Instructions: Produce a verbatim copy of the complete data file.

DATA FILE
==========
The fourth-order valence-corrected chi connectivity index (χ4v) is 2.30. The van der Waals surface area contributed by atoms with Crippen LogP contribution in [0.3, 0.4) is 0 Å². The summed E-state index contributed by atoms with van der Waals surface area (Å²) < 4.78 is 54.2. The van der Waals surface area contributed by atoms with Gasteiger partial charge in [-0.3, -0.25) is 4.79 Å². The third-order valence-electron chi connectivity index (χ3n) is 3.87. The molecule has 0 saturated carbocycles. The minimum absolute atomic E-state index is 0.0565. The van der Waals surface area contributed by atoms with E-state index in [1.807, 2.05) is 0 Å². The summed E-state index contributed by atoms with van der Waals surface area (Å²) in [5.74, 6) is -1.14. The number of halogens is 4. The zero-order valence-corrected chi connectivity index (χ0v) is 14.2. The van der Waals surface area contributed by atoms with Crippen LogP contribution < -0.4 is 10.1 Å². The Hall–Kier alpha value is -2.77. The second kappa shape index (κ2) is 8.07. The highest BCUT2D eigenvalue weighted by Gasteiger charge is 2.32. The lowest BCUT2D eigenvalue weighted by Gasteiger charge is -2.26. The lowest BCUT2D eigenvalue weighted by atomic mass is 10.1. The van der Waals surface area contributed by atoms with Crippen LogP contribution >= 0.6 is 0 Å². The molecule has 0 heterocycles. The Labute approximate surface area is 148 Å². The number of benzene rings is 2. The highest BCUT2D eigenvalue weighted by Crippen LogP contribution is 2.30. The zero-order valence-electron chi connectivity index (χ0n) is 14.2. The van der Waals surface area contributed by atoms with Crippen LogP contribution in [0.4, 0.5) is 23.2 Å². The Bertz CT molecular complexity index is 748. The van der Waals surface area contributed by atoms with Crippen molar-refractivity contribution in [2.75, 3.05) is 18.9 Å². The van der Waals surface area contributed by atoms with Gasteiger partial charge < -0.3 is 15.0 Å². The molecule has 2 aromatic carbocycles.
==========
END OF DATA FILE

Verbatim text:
The fourth-order valence-corrected chi connectivity index (χ4v) is 2.30. The van der Waals surface area contributed by atoms with Crippen LogP contribution in [0.3, 0.4) is 0 Å². The summed E-state index contributed by atoms with van der Waals surface area (Å²) < 4.78 is 54.2. The van der Waals surface area contributed by atoms with Gasteiger partial charge in [-0.3, -0.25) is 4.79 Å². The third-order valence-electron chi connectivity index (χ3n) is 3.87. The molecule has 0 saturated carbocycles. The minimum absolute atomic E-state index is 0.0565. The van der Waals surface area contributed by atoms with E-state index in [1.807, 2.05) is 0 Å². The summed E-state index contributed by atoms with van der Waals surface area (Å²) in [5.74, 6) is -1.14. The number of halogens is 4. The zero-order valence-corrected chi connectivity index (χ0v) is 14.2. The van der Waals surface area contributed by atoms with Crippen LogP contribution < -0.4 is 10.1 Å². The Hall–Kier alpha value is -2.77. The second kappa shape index (κ2) is 8.07. The highest BCUT2D eigenvalue weighted by Gasteiger charge is 2.32. The lowest BCUT2D eigenvalue weighted by Gasteiger charge is -2.26. The lowest BCUT2D eigenvalue weighted by atomic mass is 10.1. The van der Waals surface area contributed by atoms with Crippen LogP contribution >= 0.6 is 0 Å². The molecule has 0 heterocycles. The Labute approximate surface area is 148 Å². The number of benzene rings is 2. The highest BCUT2D eigenvalue weighted by Crippen LogP contribution is 2.30. The zero-order valence-electron chi connectivity index (χ0n) is 14.2. The van der Waals surface area contributed by atoms with Crippen LogP contribution in [0.4, 0.5) is 23.2 Å². The Bertz CT molecular complexity index is 748. The van der Waals surface area contributed by atoms with Crippen molar-refractivity contribution in [2.75, 3.05) is 18.9 Å². The van der Waals surface area contributed by atoms with Gasteiger partial charge < -0.3 is 15.0 Å². The molecule has 2 aromatic carbocycles.